1. In that connection, the SoS relies particularly on the functions of the Care Quality Commission (“the CQC”), the functions of the Public Guardian, the professional responsibilities of doctors and other health professionals, the safeguarding obligations of local authorities, and (in the words of the SoS’s skeleton argument) “the general framework of the criminal justice system and civil law”.
  1. The Judge was both entitled, and right, to reject that argument.”

“72.     Under the Care Act 2014 local authorities have an adult safeguarding role. The Judge acknowledged its importance (in [138]). They have a duty to promote an individual’s wellbeing (s.1), including protection from physical and mental abuse. Each local authority has an obligation to make an assessment where it appears that an adult in its area may have needs for care and support (s.9), an obligation to make enquiries to decide what action should be taken where the local authority has reasonable cause to suspect that an adult in its area has needs for care and support and is experiencing, or is at risk of, abuse or neglect (s.42), and an obligation to arrange for an independent person to represent the individual when it is carrying out an assessment or an enquiry or review under the Act (ss.67 and 68). The obligation of the local authority is, therefore, to investigate, support and sometimes to make an application to the court (or to consider doing those things) in an appropriate case.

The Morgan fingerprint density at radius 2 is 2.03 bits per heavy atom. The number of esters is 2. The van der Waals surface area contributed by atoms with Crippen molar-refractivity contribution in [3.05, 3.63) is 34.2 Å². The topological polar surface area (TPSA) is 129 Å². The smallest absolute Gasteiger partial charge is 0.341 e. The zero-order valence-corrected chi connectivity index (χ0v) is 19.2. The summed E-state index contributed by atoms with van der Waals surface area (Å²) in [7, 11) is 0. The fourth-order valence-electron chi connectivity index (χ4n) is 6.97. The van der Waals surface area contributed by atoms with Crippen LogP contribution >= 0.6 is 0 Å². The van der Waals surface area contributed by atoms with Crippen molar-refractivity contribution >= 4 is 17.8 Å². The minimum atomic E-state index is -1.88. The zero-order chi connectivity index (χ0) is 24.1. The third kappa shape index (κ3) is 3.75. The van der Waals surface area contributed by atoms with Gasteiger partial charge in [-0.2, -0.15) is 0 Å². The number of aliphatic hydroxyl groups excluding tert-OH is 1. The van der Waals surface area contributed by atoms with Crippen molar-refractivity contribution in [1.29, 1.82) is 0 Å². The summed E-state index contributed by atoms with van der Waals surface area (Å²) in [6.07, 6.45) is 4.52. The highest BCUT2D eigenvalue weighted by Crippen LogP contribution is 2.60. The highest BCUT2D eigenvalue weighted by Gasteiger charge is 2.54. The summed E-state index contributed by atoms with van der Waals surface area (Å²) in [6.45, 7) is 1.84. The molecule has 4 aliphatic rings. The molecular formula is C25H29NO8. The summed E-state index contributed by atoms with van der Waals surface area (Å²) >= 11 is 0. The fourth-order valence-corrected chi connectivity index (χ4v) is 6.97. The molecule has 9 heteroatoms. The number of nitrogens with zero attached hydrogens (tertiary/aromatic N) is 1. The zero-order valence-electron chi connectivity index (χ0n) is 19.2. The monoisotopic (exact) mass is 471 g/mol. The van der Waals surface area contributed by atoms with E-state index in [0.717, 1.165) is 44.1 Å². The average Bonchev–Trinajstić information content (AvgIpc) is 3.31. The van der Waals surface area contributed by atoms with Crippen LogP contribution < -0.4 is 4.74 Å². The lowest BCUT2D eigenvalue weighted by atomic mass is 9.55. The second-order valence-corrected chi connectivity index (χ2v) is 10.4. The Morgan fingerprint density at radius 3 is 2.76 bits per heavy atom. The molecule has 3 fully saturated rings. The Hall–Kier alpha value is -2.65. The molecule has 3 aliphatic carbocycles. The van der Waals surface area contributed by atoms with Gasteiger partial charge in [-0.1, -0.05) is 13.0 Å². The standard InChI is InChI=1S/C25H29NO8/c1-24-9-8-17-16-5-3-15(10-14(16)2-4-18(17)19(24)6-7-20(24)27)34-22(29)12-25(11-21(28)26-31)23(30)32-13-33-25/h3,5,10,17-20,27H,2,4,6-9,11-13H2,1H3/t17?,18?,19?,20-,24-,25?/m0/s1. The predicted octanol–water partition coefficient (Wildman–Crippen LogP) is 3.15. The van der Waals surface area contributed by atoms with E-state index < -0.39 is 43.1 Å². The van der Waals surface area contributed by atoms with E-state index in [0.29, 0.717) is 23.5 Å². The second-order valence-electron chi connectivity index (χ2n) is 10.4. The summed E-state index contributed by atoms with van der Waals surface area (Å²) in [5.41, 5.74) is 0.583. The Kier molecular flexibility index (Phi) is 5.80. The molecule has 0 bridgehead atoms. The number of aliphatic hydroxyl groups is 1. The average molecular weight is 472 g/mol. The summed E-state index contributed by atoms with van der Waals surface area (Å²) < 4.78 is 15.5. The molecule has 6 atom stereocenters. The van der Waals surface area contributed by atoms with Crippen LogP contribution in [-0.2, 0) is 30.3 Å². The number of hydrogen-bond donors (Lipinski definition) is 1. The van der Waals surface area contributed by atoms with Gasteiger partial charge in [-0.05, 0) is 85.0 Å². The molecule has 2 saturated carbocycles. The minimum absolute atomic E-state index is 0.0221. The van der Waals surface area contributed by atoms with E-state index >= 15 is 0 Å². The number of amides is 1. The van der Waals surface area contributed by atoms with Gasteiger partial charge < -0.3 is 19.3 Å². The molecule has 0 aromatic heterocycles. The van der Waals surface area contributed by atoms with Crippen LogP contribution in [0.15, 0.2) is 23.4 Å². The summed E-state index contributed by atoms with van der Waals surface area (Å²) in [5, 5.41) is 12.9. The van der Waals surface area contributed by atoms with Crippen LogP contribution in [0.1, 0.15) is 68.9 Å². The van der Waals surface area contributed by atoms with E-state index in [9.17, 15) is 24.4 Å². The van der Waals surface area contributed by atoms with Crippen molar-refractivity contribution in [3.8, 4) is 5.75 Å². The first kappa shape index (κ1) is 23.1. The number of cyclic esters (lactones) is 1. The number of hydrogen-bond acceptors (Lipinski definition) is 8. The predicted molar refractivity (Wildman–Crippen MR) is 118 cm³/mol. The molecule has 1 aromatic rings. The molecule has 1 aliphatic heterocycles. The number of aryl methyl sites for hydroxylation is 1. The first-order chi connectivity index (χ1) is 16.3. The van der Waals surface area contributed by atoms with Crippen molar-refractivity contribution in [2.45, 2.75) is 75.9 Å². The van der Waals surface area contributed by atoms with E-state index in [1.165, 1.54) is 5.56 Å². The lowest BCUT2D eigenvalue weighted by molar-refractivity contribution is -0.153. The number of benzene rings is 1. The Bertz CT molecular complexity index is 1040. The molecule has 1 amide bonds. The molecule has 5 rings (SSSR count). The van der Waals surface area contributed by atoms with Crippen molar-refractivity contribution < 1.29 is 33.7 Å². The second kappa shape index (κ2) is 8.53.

1. Ms Kamm submitted that it was hard to discern from the Judge’s judgment why the current regime of law, supervision and regulation was not sufficient, particularly in the light of what the Judge said (at [147]) about a further independent check by the CoP in the present case and many other such cases not adding anything other than unnecessary expense and diversion of private and public resources which would be better focused elsewhere. I do not agree.